Former tourism minister urges debt relief for struggling operators
published : 28 Aug 2020 at 04:44
newspaper section: Business
writer: Dusida Worrachaddejchai
Financial institutions should help the beleaguered tourism industry by alleviating operators' debt service burden for three years and encouraging businesses to maximise capability for a future revival, says a former tourism and sports minister.
"If we believe Thai tourism still has a future, such a policy is essential," said senator Weerasak Kowsurat. "We hope that once the crisis subsides, we will have a firm industry awaiting a new wave of arrivals."
He said a problem occurs when banks have to implement strict financial discipline and avoid non-performing loans to preserve liquidity, while the vast majority of tourism operators lack reliable credit or assets as collateral.
To offer this type of loan, banks don't have to reduce interest rates, he said. Instead they can provide a debt holiday -- delaying both principal and interest repayment -- for three years, which is the amount of time the global economy is likely to take to recover from the coronavirus pandemic.
After receiving soft loans, borrowers must commit to certain conditions that lead to individual business restructuring and whole industry development, such as avoiding lay-offs.
"With sufficient cash and less debt burden, operators can focus on adjusting business strategies aligned with global trends," Mr Weerasak said.
He said those with assets, such as hotels, must submit a development plan to raise venture capital. They can add more value to the property to cater to potential markets, such as health and wellness components and universal design.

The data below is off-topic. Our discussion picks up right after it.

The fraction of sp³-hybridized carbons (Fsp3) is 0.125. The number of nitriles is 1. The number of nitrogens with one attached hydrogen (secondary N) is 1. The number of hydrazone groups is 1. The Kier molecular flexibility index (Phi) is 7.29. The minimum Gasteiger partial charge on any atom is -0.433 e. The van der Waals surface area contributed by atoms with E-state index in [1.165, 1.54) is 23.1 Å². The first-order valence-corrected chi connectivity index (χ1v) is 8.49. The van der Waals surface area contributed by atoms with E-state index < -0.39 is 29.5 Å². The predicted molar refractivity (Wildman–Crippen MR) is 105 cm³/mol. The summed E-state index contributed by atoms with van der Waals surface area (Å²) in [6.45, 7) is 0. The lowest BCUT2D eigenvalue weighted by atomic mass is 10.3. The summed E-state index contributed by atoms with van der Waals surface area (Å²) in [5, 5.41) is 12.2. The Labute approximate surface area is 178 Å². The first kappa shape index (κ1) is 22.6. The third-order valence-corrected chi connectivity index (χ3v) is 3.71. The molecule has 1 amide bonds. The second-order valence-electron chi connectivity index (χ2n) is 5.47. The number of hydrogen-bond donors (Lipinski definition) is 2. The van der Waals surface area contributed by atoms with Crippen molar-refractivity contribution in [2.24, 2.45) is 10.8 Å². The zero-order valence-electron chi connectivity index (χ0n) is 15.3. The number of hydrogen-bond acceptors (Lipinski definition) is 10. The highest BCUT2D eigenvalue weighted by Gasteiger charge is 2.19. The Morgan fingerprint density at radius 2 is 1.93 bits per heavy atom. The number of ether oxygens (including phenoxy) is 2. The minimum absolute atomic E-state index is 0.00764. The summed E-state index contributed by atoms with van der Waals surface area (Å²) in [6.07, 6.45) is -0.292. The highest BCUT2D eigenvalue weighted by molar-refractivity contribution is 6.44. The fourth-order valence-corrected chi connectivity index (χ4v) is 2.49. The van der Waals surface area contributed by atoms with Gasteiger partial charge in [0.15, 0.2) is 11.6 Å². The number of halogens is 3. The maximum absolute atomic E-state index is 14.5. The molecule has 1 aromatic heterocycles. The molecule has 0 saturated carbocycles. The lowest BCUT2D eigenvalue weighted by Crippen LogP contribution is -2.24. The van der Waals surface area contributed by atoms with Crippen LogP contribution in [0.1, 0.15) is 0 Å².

Those without assets must reskill and upskill staff via language and digital classes, or come up with proposals for new tourism routes or community tourism.
Speaking at a seminar on "New Normal Tourism: Opportunities and Challenges" hosted by the Senate Standing Committee on Tourism, Mr Weerasak said Thailand pre-pandemic was focused on second-tier provinces, but now the government should make a U-turn to support major destinations because they rely on tourism revenue more than other destinations do.
The government can allocate budget for meetings and incentives in both major provinces and second-tier destinations, he said.
Songtam Suksawang, a forestry technical officer at the National Park, Wildlife and Plant Conservation Department, said national parks must emphasise health by limiting carrying capacity. This would mean tourists preregistering for trips to national parks on the QueQ app.
But there remains a problem with no-show tourists, so the department will introduce a new tourism app that features a payment method, he said.